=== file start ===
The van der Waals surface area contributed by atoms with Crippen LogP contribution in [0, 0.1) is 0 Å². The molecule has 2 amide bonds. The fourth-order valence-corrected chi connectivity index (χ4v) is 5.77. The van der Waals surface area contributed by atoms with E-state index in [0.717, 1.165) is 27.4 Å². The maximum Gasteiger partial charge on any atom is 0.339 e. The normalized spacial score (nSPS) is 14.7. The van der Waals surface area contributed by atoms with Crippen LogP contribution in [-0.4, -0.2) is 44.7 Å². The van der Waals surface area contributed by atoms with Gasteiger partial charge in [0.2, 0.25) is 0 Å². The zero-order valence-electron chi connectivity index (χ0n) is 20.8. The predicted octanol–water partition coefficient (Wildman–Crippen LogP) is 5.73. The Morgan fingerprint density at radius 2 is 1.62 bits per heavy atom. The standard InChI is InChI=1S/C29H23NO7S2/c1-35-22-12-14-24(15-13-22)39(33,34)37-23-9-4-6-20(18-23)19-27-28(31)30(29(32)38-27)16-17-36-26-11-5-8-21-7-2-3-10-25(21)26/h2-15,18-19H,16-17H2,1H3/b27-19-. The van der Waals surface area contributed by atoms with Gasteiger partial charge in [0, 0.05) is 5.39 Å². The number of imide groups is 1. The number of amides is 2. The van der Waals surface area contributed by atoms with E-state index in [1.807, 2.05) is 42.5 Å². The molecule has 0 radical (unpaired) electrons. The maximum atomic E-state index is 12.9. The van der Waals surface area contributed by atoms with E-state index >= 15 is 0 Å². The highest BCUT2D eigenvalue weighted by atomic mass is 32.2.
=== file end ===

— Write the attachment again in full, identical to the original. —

The van der Waals surface area contributed by atoms with Crippen LogP contribution in [0, 0.1) is 0 Å². The molecule has 2 amide bonds. The fourth-order valence-corrected chi connectivity index (χ4v) is 5.77. The van der Waals surface area contributed by atoms with E-state index in [0.717, 1.165) is 27.4 Å². The maximum Gasteiger partial charge on any atom is 0.339 e. The normalized spacial score (nSPS) is 14.7. The van der Waals surface area contributed by atoms with Crippen LogP contribution in [-0.4, -0.2) is 44.7 Å². The van der Waals surface area contributed by atoms with Gasteiger partial charge in [0.2, 0.25) is 0 Å². The zero-order valence-electron chi connectivity index (χ0n) is 20.8. The predicted octanol–water partition coefficient (Wildman–Crippen LogP) is 5.73. The Morgan fingerprint density at radius 2 is 1.62 bits per heavy atom. The standard InChI is InChI=1S/C29H23NO7S2/c1-35-22-12-14-24(15-13-22)39(33,34)37-23-9-4-6-20(18-23)19-27-28(31)30(29(32)38-27)16-17-36-26-11-5-8-21-7-2-3-10-25(21)26/h2-15,18-19H,16-17H2,1H3/b27-19-. The van der Waals surface area contributed by atoms with Gasteiger partial charge in [0, 0.05) is 5.39 Å². The number of imide groups is 1. The number of amides is 2. The van der Waals surface area contributed by atoms with E-state index in [1.807, 2.05) is 42.5 Å². The molecule has 0 radical (unpaired) electrons. The maximum atomic E-state index is 12.9. The van der Waals surface area contributed by atoms with E-state index >= 15 is 0 Å². The highest BCUT2D eigenvalue weighted by atomic mass is 32.2.